It was a final-seconds-of-the-game Hail Mary pass that paid off: On November 22, right before the new overtime rules were set to go into effect on December 1, the United States District Court for the Eastern District of Texas granted an emergency motion enjoining the Department of Labor (DOL) from enforcing the new overtime rule on a nationwide basis.
What does this mean for employers? Until further action from the courts, Congress, or the new administration, the minimum salary threshold for the white collar exemptions will remain where it has been since 2004, at $455 a week. The salary threshold for the highly compensated employee exemption will remain at $100,000 per year.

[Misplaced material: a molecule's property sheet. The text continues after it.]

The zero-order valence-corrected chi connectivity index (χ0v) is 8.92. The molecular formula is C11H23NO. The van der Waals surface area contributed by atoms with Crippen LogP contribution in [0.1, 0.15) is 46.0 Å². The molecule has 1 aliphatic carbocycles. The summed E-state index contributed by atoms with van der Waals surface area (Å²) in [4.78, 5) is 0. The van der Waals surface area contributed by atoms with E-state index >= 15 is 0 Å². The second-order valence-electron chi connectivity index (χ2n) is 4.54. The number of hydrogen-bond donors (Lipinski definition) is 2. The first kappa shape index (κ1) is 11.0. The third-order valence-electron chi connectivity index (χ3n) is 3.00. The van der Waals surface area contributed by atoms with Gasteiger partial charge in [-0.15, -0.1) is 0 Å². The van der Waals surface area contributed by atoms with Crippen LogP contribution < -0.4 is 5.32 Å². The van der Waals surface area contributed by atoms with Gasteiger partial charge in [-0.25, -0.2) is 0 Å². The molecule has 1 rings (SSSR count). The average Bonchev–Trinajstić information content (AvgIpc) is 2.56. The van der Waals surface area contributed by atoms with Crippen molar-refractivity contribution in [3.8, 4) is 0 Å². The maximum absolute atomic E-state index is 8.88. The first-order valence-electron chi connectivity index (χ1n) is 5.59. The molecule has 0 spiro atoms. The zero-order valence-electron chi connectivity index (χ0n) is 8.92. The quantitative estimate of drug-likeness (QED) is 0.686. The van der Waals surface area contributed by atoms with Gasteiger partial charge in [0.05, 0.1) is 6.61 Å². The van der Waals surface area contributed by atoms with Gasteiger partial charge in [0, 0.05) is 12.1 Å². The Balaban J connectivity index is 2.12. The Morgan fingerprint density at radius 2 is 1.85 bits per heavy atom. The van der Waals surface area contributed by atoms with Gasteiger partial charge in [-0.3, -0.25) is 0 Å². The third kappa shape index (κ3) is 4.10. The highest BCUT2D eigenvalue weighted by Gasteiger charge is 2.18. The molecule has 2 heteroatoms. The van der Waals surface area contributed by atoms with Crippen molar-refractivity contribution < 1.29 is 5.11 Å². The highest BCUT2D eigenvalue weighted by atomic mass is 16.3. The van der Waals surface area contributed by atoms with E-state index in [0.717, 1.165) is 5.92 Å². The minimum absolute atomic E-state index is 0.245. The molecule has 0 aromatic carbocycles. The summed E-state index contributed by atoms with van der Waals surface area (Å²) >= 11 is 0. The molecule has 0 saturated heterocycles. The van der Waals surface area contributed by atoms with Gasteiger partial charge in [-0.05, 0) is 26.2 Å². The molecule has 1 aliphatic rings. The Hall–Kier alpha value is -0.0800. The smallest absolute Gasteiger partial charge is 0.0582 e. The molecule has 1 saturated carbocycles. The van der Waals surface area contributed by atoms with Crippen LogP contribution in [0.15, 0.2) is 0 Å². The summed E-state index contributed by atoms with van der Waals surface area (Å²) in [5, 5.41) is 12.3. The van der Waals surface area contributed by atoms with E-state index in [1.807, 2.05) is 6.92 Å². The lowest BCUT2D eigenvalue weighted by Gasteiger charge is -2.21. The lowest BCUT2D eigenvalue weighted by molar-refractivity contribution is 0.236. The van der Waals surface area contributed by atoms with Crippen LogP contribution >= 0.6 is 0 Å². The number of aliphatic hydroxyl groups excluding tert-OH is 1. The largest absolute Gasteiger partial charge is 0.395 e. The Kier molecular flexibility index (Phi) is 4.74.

For employers who made plans to reclassify employees as nonexempt rather than raise their salaries to the $913 per week level that was included in the new rule, these employees may continue to be treated as exempt (for now) so long as they otherwise qualify for exemption.
Employers who took steps to raise the salaries of exempt employees will have to carefully consider next steps as taking back salary increases will likely create an employee relations problem. It’s also important to note that the court issued a preliminary injunction only, so as of right now, the decision on the rule is temporary.
Stay tuned here at CompAble and Compensation.BLR.com for more information as it becomes available.